KANSAS CITY, Mo. -- A few quickly scribbled, semi-cogent thoughts from what has been an entertaining and well-played first half of basketball at the Sprint Center thus far:
Curtis Kelly didn't take long to show why his talents are so highly regarded. In the first 10 minutes, Kelly had a pair of good turnaround jumpers following solid post moves, a pretty 15-footer and a presence on nearly every potential offensive rebound for Kansas State. He also showed why, despite all that talent, Frank Martin gets so frustrated with him. After making that 15-footer in front of Duke's bench, Kelly turned to the bench and nodded in a "Yeah, stop me," sort of motion. It's relatively innocuous stuff, but it's that kind of immaturity that's gotten Kelly in trouble with his head coach so frequently. (For the record, Martin made his thoughts on the half-taunt clear for Kelly in an ensuing timeout. Kelly quieted down after that.) Kelly finished the half with 11 points and four rebounds.
Kyrie Irving has been awfully great, too. The Duke guard has led a handful of lightning-quick breaks for easy Duke buckets, and in the half-court, Kansas State has struggled to stay in front of him on dribble penetration. Even Pullen -- as quick a guard as there is in college hoops -- wasn't up to the task.
Speaking of Pullen, this was not a half for his senior scrapbook. Unlike the Virginia Tech game, he's avoided foul trouble (though he did pick up a charge call on a fast-break pass nearly identical to the one that drew him his third foul against the Hokies). But in addition to his defensive struggles on Irving and company, he was held scoreless all the way until the 2:46 mark, when he finally got on the board with a corner 3. Pullen also had three turnovers, a couple of which were self-inflicted.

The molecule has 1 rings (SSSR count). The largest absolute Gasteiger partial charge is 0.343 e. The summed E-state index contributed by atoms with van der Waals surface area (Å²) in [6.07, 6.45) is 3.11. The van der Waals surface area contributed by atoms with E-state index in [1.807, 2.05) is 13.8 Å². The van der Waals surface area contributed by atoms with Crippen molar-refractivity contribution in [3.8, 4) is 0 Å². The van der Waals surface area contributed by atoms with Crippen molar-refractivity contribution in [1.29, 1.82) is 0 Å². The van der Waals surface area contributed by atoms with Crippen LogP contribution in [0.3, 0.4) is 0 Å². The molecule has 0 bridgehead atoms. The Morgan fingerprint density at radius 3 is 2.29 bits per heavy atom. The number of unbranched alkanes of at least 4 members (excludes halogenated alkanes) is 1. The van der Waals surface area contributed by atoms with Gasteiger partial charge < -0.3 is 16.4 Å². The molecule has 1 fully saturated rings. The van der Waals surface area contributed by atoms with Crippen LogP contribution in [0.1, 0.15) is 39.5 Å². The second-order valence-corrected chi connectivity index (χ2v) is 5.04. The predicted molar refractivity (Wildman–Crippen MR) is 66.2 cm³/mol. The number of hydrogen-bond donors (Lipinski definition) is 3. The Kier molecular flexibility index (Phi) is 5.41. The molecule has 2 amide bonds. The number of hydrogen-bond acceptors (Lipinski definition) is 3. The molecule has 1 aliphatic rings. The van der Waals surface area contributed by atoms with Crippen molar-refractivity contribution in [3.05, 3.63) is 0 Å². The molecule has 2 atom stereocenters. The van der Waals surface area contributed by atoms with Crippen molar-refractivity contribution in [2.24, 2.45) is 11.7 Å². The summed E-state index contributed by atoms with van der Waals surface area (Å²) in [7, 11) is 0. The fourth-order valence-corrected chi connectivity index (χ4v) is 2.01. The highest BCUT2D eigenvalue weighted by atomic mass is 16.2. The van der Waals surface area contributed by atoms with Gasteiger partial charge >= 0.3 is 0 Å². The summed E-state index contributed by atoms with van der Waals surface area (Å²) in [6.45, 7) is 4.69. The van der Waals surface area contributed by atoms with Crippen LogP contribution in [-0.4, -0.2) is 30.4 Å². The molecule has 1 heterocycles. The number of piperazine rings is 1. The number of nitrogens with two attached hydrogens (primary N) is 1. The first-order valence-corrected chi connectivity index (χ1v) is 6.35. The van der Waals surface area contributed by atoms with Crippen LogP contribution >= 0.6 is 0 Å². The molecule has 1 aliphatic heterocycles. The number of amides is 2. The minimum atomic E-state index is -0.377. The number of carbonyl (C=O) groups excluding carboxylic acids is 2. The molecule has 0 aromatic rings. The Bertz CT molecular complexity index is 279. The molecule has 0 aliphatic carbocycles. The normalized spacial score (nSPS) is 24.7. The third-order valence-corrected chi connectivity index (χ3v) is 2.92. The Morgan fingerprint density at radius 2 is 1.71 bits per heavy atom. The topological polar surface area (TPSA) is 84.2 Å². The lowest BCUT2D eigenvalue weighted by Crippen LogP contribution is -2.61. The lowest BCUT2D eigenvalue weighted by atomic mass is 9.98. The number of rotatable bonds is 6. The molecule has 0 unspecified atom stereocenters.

If you're looking for the difference between each team's offensive output, you won't find it in the rebounding category, where Kansas State has been good on both ends of the floor. Nor will you find it in shooting line; both teams made 15 buckets (and three 3-pointers each) and Duke only attempted two more field goals than K-State. No, the key has been turnovers. Duke isn't making them, and Kansas State is. The Wildcats committed 12 turnovers in the first half; the Blue Devils committed three. Combine that number with all of Duke's open looks and easy drives to the lane -- we've mentioned Irving already, but Nolan Smith has had plenty of open paths to the bucket, too -- and you've got a recipe for disaster. There's a reason Duke's on pace to score 94 points Tuesday night. They're shooting well, sure, but more importantly, they're not wasting any of their possessions.
This is crucial for Kansas State's offense, too. Without turnovers, and with Duke taking so many good shots -- layups, open jumpers, and so on -- it's very difficult for Pullen to get the ball and get into Duke's defense as quickly as the Wildcats would like. They've been forced into way too much half-court offense in the first half. They can still get points there, but Duke's defense is much, much better when they're able to help with double-teams, hedge ball screens for Pullen and rotate to shooters like Rodney McGruder and Martavious Irving in a controlled setting. K-State needs to introduce a little chaos into this game, and the best way to do that would be to start forcing Duke into some giveaways.
You have to hand it to the Sprint Center technical staff: They pulled out all the stops for this one. And by "all the stops," I mean they turned the lights off and splashed a few spotlights around during pregame introductions. Maybe everyone was way too jacked up for this game to realize whether this was actually that cool -- it was basically an NBA introduction -- but it certainly felt cool at the time.